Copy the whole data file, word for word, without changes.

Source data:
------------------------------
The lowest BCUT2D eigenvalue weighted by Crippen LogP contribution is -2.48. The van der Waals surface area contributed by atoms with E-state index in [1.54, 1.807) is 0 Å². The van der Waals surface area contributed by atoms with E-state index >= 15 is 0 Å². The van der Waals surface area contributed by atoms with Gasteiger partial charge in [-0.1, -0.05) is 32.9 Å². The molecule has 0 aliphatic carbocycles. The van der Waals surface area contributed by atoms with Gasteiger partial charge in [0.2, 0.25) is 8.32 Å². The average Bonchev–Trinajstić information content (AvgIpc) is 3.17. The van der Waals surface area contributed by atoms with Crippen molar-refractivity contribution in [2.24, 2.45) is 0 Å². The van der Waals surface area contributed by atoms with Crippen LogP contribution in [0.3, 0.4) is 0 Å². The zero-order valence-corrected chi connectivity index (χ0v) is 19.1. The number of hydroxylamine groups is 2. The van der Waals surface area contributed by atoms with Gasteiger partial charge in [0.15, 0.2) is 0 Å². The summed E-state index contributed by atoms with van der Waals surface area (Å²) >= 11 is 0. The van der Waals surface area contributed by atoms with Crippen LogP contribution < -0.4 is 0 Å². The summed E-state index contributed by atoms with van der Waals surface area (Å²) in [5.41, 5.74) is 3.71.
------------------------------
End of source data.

The lowest BCUT2D eigenvalue weighted by Crippen LogP contribution is -2.48. The van der Waals surface area contributed by atoms with E-state index in [1.54, 1.807) is 0 Å². The van der Waals surface area contributed by atoms with E-state index >= 15 is 0 Å². The van der Waals surface area contributed by atoms with Gasteiger partial charge in [-0.1, -0.05) is 32.9 Å². The molecule has 0 aliphatic carbocycles. The van der Waals surface area contributed by atoms with Gasteiger partial charge in [0.2, 0.25) is 8.32 Å². The average Bonchev–Trinajstić information content (AvgIpc) is 3.17. The van der Waals surface area contributed by atoms with Crippen molar-refractivity contribution in [2.24, 2.45) is 0 Å². The van der Waals surface area contributed by atoms with Crippen LogP contribution in [0.3, 0.4) is 0 Å². The zero-order valence-corrected chi connectivity index (χ0v) is 19.1. The number of hydroxylamine groups is 2. The van der Waals surface area contributed by atoms with Gasteiger partial charge in [0.15, 0.2) is 0 Å². The summed E-state index contributed by atoms with van der Waals surface area (Å²) >= 11 is 0. The van der Waals surface area contributed by atoms with Crippen LogP contribution < -0.4 is 0 Å². The summed E-state index contributed by atoms with van der Waals surface area (Å²) in [5.41, 5.74) is 3.71.